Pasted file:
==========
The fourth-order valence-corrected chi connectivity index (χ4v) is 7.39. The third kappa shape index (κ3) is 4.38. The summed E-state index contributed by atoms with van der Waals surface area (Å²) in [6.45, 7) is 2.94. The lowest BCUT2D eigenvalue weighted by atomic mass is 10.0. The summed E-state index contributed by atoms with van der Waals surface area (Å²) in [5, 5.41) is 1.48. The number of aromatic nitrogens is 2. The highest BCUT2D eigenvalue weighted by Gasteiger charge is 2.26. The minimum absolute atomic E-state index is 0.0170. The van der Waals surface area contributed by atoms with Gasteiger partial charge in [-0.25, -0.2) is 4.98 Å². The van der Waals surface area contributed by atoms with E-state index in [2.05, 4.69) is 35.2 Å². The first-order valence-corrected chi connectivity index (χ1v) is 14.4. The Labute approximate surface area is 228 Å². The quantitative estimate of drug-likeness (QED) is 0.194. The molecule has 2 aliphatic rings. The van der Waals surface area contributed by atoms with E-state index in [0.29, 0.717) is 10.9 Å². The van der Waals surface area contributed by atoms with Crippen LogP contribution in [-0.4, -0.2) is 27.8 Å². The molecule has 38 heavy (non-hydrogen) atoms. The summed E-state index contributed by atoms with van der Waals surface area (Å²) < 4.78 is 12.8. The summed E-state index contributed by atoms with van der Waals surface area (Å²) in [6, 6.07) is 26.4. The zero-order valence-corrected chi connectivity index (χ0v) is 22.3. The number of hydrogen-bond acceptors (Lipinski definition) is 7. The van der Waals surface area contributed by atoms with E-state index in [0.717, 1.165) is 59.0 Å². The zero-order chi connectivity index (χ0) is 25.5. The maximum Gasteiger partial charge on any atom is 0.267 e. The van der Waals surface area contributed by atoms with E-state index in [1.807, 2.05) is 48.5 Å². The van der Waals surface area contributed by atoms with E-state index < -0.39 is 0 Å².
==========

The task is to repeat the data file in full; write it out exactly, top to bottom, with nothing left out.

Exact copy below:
The fourth-order valence-corrected chi connectivity index (χ4v) is 7.39. The third kappa shape index (κ3) is 4.38. The summed E-state index contributed by atoms with van der Waals surface area (Å²) in [6.45, 7) is 2.94. The lowest BCUT2D eigenvalue weighted by atomic mass is 10.0. The summed E-state index contributed by atoms with van der Waals surface area (Å²) in [5, 5.41) is 1.48. The number of aromatic nitrogens is 2. The highest BCUT2D eigenvalue weighted by Gasteiger charge is 2.26. The minimum absolute atomic E-state index is 0.0170. The van der Waals surface area contributed by atoms with Gasteiger partial charge in [-0.25, -0.2) is 4.98 Å². The van der Waals surface area contributed by atoms with E-state index in [2.05, 4.69) is 35.2 Å². The first-order valence-corrected chi connectivity index (χ1v) is 14.4. The Labute approximate surface area is 228 Å². The quantitative estimate of drug-likeness (QED) is 0.194. The molecule has 2 aliphatic rings. The van der Waals surface area contributed by atoms with E-state index in [0.29, 0.717) is 10.9 Å². The van der Waals surface area contributed by atoms with Crippen LogP contribution in [-0.4, -0.2) is 27.8 Å². The molecule has 38 heavy (non-hydrogen) atoms. The summed E-state index contributed by atoms with van der Waals surface area (Å²) < 4.78 is 12.8. The summed E-state index contributed by atoms with van der Waals surface area (Å²) in [6, 6.07) is 26.4. The zero-order valence-corrected chi connectivity index (χ0v) is 22.3. The number of hydrogen-bond acceptors (Lipinski definition) is 7. The van der Waals surface area contributed by atoms with E-state index in [0.717, 1.165) is 59.0 Å². The zero-order chi connectivity index (χ0) is 25.5. The maximum Gasteiger partial charge on any atom is 0.267 e. The van der Waals surface area contributed by atoms with E-state index in [1.807, 2.05) is 48.5 Å². The van der Waals surface area contributed by atoms with E-state index < -0.39 is 0 Å².